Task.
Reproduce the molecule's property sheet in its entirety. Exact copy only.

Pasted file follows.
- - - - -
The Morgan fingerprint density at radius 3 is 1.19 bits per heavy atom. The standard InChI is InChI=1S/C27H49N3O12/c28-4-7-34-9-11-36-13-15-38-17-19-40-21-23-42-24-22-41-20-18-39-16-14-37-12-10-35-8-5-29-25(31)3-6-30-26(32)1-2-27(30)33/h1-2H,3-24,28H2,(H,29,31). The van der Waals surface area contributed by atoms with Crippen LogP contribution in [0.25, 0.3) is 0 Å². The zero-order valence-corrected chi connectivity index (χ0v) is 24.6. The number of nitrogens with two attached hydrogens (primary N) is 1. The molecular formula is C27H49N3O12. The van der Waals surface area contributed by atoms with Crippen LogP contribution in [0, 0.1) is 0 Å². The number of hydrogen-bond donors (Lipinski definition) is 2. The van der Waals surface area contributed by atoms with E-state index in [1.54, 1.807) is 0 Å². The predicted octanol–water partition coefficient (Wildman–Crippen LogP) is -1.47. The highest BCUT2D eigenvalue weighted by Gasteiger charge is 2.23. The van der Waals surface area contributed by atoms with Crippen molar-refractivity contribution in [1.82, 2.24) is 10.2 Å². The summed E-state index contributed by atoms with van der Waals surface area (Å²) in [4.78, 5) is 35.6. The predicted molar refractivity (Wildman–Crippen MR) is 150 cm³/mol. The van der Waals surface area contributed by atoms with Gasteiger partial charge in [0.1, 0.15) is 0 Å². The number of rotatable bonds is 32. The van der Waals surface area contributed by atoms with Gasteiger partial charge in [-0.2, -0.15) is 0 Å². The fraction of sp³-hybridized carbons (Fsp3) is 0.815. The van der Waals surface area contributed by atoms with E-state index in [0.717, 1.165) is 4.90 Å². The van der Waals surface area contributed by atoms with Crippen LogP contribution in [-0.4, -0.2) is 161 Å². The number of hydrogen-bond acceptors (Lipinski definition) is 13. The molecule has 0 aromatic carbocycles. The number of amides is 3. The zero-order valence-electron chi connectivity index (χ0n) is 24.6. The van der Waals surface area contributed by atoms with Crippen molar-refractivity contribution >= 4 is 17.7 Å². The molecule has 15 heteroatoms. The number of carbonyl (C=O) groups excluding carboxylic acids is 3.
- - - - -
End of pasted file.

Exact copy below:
The Morgan fingerprint density at radius 3 is 1.19 bits per heavy atom. The standard InChI is InChI=1S/C27H49N3O12/c28-4-7-34-9-11-36-13-15-38-17-19-40-21-23-42-24-22-41-20-18-39-16-14-37-12-10-35-8-5-29-25(31)3-6-30-26(32)1-2-27(30)33/h1-2H,3-24,28H2,(H,29,31). The van der Waals surface area contributed by atoms with Crippen LogP contribution in [0.25, 0.3) is 0 Å². The zero-order valence-corrected chi connectivity index (χ0v) is 24.6. The number of nitrogens with two attached hydrogens (primary N) is 1. The molecular formula is C27H49N3O12. The van der Waals surface area contributed by atoms with Crippen LogP contribution in [0, 0.1) is 0 Å². The number of hydrogen-bond donors (Lipinski definition) is 2. The van der Waals surface area contributed by atoms with E-state index in [1.54, 1.807) is 0 Å². The predicted octanol–water partition coefficient (Wildman–Crippen LogP) is -1.47. The highest BCUT2D eigenvalue weighted by Gasteiger charge is 2.23. The van der Waals surface area contributed by atoms with Crippen molar-refractivity contribution in [1.82, 2.24) is 10.2 Å². The summed E-state index contributed by atoms with van der Waals surface area (Å²) in [4.78, 5) is 35.6. The predicted molar refractivity (Wildman–Crippen MR) is 150 cm³/mol. The van der Waals surface area contributed by atoms with Gasteiger partial charge in [0.1, 0.15) is 0 Å². The number of rotatable bonds is 32. The van der Waals surface area contributed by atoms with Gasteiger partial charge in [-0.2, -0.15) is 0 Å². The fraction of sp³-hybridized carbons (Fsp3) is 0.815. The van der Waals surface area contributed by atoms with E-state index in [0.717, 1.165) is 4.90 Å². The van der Waals surface area contributed by atoms with Crippen LogP contribution in [-0.4, -0.2) is 161 Å². The number of hydrogen-bond acceptors (Lipinski definition) is 13. The molecule has 0 aromatic carbocycles. The number of amides is 3. The zero-order valence-electron chi connectivity index (χ0n) is 24.6. The van der Waals surface area contributed by atoms with Crippen molar-refractivity contribution >= 4 is 17.7 Å². The molecule has 15 heteroatoms. The number of carbonyl (C=O) groups excluding carboxylic acids is 3.